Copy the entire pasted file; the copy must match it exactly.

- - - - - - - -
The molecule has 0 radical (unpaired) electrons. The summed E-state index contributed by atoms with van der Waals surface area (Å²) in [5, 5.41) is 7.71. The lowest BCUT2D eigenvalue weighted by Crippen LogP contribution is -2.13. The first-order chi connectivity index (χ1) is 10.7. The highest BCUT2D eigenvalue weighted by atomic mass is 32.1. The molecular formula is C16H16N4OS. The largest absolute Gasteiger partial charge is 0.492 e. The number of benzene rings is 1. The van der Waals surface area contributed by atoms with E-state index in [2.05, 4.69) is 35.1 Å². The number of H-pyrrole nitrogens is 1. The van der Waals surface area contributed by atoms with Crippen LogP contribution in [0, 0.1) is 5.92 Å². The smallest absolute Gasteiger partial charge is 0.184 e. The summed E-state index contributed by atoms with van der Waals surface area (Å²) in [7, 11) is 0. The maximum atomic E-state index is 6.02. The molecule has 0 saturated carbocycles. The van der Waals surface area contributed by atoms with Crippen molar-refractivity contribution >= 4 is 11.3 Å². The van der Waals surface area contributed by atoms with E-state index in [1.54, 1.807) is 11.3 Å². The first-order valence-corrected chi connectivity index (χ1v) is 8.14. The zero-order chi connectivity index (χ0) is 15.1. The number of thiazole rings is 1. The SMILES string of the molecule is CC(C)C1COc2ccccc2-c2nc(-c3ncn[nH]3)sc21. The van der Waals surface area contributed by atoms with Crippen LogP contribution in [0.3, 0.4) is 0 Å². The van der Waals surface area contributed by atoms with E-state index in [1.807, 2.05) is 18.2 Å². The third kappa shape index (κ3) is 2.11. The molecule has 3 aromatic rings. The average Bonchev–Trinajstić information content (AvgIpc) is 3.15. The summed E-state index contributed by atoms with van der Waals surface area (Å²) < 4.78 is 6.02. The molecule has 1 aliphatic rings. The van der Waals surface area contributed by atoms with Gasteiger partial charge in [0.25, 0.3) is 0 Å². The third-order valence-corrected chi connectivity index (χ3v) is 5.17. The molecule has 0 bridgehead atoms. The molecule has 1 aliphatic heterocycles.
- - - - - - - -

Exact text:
The molecule has 0 radical (unpaired) electrons. The summed E-state index contributed by atoms with van der Waals surface area (Å²) in [5, 5.41) is 7.71. The lowest BCUT2D eigenvalue weighted by Crippen LogP contribution is -2.13. The first-order chi connectivity index (χ1) is 10.7. The highest BCUT2D eigenvalue weighted by atomic mass is 32.1. The molecular formula is C16H16N4OS. The largest absolute Gasteiger partial charge is 0.492 e. The number of benzene rings is 1. The van der Waals surface area contributed by atoms with E-state index in [2.05, 4.69) is 35.1 Å². The number of H-pyrrole nitrogens is 1. The van der Waals surface area contributed by atoms with Crippen LogP contribution in [0, 0.1) is 5.92 Å². The smallest absolute Gasteiger partial charge is 0.184 e. The summed E-state index contributed by atoms with van der Waals surface area (Å²) in [7, 11) is 0. The maximum atomic E-state index is 6.02. The molecule has 0 saturated carbocycles. The van der Waals surface area contributed by atoms with Crippen molar-refractivity contribution >= 4 is 11.3 Å². The van der Waals surface area contributed by atoms with E-state index in [1.54, 1.807) is 11.3 Å². The first-order valence-corrected chi connectivity index (χ1v) is 8.14. The zero-order chi connectivity index (χ0) is 15.1. The number of thiazole rings is 1. The SMILES string of the molecule is CC(C)C1COc2ccccc2-c2nc(-c3ncn[nH]3)sc21. The van der Waals surface area contributed by atoms with Crippen LogP contribution in [0.3, 0.4) is 0 Å². The van der Waals surface area contributed by atoms with E-state index in [1.807, 2.05) is 18.2 Å². The third kappa shape index (κ3) is 2.11. The molecule has 3 aromatic rings. The average Bonchev–Trinajstić information content (AvgIpc) is 3.15. The summed E-state index contributed by atoms with van der Waals surface area (Å²) < 4.78 is 6.02. The molecule has 1 aliphatic rings. The van der Waals surface area contributed by atoms with Gasteiger partial charge in [0.25, 0.3) is 0 Å². The third-order valence-corrected chi connectivity index (χ3v) is 5.17. The molecule has 0 bridgehead atoms. The molecule has 1 aliphatic heterocycles.